Americans in the late 1960s learned, in an evocative phrase from the student and women’s rebellions, that the personal was political. This month, they are learning with stunning suddenness that the personal health of the President is deeply political.
Actually, Americans should have learned that lesson decades before Donald Trump was admitted to hospital for a coronavirus whose pervasiveness and destructive power he repeatedly underestimated and even dismissed. Three American presidents have died in office after suffering illnesses, and a fourth spent the final 17 months of his administration in disabled seclusion, his wife secretly running the country in his name.
And yet Mr. Trump being taken to hospital – and the frequency of the adjective “concerning” in reports issued from the Walter Reed National Military Medical Center – caught the country unaware and unprepared, sending the public and political professionals examining contingencies that have been unrehearsed and crises that now perhaps are unavoidable.
“This country has a history of a secrecy around presidential health,” said Patricia O’Toole, a Columbia University historian and author of a 2018 biography of Woodrow Wilson, who was incapacitated after a 1919 stroke and was seldom seen by the public beyond orchestrated car rides until he left office in 1921.
“The Wilson coverup began on Day One, run by his doctor, whose loyalty was to the President and not to the Constitution. This Trump case for sure raises all sorts of important questions about transparency and is no way to run a country.”
Mr. Trump, 74 years old and overweight, may not be in mortal danger, but there may be grave dangers ahead for a country that – in the middle of a pandemic, a bitter Supreme Court confirmation battle and a contentious presidential election – is entering entirely uncharted waters.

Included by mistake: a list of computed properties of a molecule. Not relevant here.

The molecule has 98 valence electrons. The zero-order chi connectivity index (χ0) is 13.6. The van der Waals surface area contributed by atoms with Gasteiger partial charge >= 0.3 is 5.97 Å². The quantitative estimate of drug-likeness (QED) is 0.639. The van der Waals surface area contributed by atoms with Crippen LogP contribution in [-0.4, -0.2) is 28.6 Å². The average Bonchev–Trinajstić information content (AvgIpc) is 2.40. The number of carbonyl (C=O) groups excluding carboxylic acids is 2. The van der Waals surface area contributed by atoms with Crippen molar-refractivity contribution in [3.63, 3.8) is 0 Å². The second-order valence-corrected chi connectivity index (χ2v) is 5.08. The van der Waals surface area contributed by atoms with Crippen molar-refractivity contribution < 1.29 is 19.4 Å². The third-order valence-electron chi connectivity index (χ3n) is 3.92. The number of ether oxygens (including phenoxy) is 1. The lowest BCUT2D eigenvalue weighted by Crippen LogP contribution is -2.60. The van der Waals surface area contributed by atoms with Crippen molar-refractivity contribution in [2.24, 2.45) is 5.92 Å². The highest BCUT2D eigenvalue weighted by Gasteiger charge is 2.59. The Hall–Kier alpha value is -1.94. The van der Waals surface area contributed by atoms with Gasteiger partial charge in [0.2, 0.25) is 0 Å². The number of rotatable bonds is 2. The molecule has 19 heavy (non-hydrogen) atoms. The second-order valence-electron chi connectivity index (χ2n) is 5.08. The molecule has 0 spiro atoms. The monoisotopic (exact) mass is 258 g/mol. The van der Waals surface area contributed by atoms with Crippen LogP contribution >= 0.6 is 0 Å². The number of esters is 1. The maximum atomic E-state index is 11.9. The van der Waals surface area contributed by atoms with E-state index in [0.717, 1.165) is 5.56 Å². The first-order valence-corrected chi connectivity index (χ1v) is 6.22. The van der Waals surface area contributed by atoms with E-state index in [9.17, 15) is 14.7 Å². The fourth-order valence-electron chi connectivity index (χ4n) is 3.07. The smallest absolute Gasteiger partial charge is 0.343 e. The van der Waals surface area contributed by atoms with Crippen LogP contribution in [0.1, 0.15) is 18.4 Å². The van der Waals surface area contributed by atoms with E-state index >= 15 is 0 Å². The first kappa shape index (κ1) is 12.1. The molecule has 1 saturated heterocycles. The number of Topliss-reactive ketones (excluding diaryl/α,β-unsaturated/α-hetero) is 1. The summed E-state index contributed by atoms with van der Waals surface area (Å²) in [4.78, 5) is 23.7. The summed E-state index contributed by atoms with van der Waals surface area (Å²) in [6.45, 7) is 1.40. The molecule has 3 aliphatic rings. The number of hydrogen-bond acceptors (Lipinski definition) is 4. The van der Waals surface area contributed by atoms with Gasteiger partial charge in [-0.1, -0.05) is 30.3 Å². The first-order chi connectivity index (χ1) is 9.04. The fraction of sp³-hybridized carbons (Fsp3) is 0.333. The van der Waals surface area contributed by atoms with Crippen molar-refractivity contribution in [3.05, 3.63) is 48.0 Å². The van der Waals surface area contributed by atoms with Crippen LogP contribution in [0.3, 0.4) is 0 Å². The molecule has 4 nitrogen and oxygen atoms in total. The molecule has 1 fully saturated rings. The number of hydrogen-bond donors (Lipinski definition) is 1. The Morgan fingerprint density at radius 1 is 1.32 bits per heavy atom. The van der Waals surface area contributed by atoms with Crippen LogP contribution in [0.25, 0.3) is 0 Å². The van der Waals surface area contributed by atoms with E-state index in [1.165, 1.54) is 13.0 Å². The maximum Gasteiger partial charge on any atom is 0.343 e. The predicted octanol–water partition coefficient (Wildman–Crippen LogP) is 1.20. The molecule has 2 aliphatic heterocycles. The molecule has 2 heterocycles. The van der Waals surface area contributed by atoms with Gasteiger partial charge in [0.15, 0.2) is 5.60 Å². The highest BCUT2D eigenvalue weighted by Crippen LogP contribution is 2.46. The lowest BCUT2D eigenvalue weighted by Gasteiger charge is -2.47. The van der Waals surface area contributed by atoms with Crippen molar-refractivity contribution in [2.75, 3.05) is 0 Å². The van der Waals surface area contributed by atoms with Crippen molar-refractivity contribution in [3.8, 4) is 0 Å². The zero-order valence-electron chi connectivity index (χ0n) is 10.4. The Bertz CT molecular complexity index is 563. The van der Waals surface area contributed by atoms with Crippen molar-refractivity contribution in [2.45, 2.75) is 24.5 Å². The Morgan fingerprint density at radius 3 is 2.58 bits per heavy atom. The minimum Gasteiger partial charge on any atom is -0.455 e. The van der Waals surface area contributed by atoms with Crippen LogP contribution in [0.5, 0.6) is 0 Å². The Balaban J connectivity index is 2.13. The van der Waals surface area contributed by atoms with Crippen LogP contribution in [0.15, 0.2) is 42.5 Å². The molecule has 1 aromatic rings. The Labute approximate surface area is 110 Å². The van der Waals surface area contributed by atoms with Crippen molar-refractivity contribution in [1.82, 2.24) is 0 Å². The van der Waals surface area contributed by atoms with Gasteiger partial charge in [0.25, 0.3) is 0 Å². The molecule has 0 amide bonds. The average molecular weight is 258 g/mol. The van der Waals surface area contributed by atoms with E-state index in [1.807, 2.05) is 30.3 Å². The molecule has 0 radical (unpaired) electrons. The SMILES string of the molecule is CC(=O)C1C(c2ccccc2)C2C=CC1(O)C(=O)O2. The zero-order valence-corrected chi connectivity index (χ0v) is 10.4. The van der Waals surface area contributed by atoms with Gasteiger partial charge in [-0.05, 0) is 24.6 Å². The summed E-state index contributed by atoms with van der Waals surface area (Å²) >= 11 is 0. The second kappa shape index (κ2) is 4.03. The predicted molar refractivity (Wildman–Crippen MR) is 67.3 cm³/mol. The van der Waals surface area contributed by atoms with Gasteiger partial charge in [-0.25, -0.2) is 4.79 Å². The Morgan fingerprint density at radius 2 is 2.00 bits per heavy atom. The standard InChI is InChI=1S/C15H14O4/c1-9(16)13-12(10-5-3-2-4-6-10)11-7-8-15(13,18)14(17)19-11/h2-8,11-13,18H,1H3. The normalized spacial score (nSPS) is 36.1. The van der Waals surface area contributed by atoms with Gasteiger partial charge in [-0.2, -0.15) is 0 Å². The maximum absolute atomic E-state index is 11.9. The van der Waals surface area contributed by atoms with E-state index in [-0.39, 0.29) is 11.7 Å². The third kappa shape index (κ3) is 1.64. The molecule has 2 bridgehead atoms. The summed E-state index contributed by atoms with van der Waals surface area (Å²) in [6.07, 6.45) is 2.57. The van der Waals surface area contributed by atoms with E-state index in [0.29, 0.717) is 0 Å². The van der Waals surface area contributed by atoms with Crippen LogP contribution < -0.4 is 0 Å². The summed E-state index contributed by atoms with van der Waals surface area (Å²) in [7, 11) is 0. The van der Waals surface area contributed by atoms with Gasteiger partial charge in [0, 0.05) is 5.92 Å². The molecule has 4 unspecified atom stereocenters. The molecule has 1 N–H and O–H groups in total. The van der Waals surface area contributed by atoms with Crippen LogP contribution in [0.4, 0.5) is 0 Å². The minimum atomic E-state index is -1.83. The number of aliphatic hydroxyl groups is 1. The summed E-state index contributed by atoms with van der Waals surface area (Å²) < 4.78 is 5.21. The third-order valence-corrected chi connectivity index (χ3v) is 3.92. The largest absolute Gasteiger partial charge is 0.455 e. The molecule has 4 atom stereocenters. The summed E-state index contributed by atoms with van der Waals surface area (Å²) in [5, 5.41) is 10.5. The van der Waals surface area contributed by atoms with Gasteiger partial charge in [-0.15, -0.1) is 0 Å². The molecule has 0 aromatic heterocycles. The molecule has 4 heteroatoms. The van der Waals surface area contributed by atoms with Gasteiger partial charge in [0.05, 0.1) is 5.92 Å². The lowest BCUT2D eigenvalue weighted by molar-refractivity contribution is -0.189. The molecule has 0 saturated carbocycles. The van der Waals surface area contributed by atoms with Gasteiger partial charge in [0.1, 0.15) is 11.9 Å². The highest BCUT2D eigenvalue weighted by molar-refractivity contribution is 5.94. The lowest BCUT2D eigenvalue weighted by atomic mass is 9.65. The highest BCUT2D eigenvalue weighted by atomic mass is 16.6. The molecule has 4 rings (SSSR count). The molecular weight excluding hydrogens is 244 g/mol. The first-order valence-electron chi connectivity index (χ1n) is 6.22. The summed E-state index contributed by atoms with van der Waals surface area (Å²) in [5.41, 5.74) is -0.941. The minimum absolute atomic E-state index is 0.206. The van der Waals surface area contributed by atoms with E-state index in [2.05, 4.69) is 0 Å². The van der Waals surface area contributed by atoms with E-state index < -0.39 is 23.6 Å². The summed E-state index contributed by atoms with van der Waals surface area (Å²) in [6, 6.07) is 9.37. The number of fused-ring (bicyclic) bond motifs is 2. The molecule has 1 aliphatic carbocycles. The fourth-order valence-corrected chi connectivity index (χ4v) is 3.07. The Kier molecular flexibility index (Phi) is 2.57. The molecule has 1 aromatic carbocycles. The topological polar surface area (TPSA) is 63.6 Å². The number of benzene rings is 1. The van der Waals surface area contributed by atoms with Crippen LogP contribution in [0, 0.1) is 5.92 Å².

With a President in hospital being administered supplemental oxygen and experimental medical treatments in the month before the voters go to the polls, constitutional scholars and campaign strategists alike are examining precedents, the 25th Amendment and the unexamined footnotes of the legislative record. This is all in an urgent, politically charged effort to be prepared if the President is incapacitated or dies and if such eventualities occur before the election or, more troublesome yet, between Election Day and Inauguration Day.
The drafters of the 18th-century Constitution and the architects of the 20th-century amendment governing some of these situations could not think of everything. It is an especially vexing circumstance now – with Mr. Trump suffering from a disease that can turn ruthless with a cruel suddenness – that the unthinkable could be unavoidable.
Even Mr. Trump’s most strident critics hope for his recovery; the New York Times, perhaps the President’s most committed conventional torturer, was conspicuously full of columnist wishes over the weekend for Mr. Trump’s return to full health. If his recovery lags, or if his condition deteriorates, there are procedures for Vice-President Mike Pence to become acting president.